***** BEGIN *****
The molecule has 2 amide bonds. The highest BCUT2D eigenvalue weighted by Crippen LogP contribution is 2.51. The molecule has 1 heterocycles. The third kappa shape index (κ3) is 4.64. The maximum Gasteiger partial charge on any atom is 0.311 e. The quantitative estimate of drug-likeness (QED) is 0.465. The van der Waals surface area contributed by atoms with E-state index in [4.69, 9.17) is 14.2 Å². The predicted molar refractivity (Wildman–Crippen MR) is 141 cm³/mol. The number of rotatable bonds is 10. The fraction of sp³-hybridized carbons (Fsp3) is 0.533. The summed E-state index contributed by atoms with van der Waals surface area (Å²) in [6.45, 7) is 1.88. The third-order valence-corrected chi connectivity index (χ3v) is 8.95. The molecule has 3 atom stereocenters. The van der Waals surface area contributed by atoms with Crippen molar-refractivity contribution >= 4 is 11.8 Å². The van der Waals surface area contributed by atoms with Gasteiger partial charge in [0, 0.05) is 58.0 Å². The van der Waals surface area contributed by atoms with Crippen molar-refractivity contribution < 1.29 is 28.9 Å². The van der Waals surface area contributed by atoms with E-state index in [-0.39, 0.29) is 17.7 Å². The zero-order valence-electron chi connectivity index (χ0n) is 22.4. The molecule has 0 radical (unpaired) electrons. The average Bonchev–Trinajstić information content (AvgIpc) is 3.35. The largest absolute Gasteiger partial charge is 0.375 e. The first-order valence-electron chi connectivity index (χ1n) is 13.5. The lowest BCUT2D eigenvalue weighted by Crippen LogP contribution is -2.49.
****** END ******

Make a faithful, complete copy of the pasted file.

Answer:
The molecule has 2 amide bonds. The highest BCUT2D eigenvalue weighted by Crippen LogP contribution is 2.51. The molecule has 1 heterocycles. The third kappa shape index (κ3) is 4.64. The maximum Gasteiger partial charge on any atom is 0.311 e. The quantitative estimate of drug-likeness (QED) is 0.465. The van der Waals surface area contributed by atoms with E-state index in [4.69, 9.17) is 14.2 Å². The predicted molar refractivity (Wildman–Crippen MR) is 141 cm³/mol. The number of rotatable bonds is 10. The fraction of sp³-hybridized carbons (Fsp3) is 0.533. The summed E-state index contributed by atoms with van der Waals surface area (Å²) in [6.45, 7) is 1.88. The third-order valence-corrected chi connectivity index (χ3v) is 8.95. The molecule has 3 atom stereocenters. The van der Waals surface area contributed by atoms with Crippen molar-refractivity contribution >= 4 is 11.8 Å². The van der Waals surface area contributed by atoms with Gasteiger partial charge in [0, 0.05) is 58.0 Å². The van der Waals surface area contributed by atoms with Crippen molar-refractivity contribution < 1.29 is 28.9 Å². The van der Waals surface area contributed by atoms with E-state index in [-0.39, 0.29) is 17.7 Å². The zero-order valence-electron chi connectivity index (χ0n) is 22.4. The molecule has 0 radical (unpaired) electrons. The average Bonchev–Trinajstić information content (AvgIpc) is 3.35. The largest absolute Gasteiger partial charge is 0.375 e. The first-order valence-electron chi connectivity index (χ1n) is 13.5. The lowest BCUT2D eigenvalue weighted by Crippen LogP contribution is -2.49.